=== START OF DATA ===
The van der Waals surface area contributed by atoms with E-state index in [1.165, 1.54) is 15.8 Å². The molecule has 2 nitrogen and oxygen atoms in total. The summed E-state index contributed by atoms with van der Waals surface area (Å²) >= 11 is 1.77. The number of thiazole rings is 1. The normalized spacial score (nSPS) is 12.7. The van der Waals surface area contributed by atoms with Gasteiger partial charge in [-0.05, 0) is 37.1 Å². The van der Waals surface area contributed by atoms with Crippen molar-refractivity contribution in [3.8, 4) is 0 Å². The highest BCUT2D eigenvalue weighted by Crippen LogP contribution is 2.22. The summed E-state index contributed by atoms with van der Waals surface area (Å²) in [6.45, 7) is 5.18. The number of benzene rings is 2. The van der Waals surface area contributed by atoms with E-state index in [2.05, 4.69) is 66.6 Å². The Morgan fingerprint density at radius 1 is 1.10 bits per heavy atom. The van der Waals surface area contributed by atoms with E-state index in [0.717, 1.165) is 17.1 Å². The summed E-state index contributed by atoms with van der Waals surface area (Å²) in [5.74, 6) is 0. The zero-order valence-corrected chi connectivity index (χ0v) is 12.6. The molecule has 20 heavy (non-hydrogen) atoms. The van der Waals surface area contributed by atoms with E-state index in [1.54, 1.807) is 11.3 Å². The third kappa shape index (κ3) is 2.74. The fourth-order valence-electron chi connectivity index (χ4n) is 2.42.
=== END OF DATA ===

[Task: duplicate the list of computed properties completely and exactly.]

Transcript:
The van der Waals surface area contributed by atoms with E-state index in [1.165, 1.54) is 15.8 Å². The molecule has 2 nitrogen and oxygen atoms in total. The summed E-state index contributed by atoms with van der Waals surface area (Å²) >= 11 is 1.77. The number of thiazole rings is 1. The normalized spacial score (nSPS) is 12.7. The van der Waals surface area contributed by atoms with Gasteiger partial charge in [-0.05, 0) is 37.1 Å². The van der Waals surface area contributed by atoms with Crippen molar-refractivity contribution in [3.8, 4) is 0 Å². The highest BCUT2D eigenvalue weighted by Crippen LogP contribution is 2.22. The summed E-state index contributed by atoms with van der Waals surface area (Å²) in [6.45, 7) is 5.18. The number of benzene rings is 2. The van der Waals surface area contributed by atoms with E-state index in [2.05, 4.69) is 66.6 Å². The Morgan fingerprint density at radius 1 is 1.10 bits per heavy atom. The van der Waals surface area contributed by atoms with E-state index in [0.717, 1.165) is 17.1 Å². The summed E-state index contributed by atoms with van der Waals surface area (Å²) in [5.74, 6) is 0. The zero-order valence-corrected chi connectivity index (χ0v) is 12.6. The molecule has 20 heavy (non-hydrogen) atoms. The van der Waals surface area contributed by atoms with E-state index in [1.54, 1.807) is 11.3 Å². The third kappa shape index (κ3) is 2.74. The fourth-order valence-electron chi connectivity index (χ4n) is 2.42.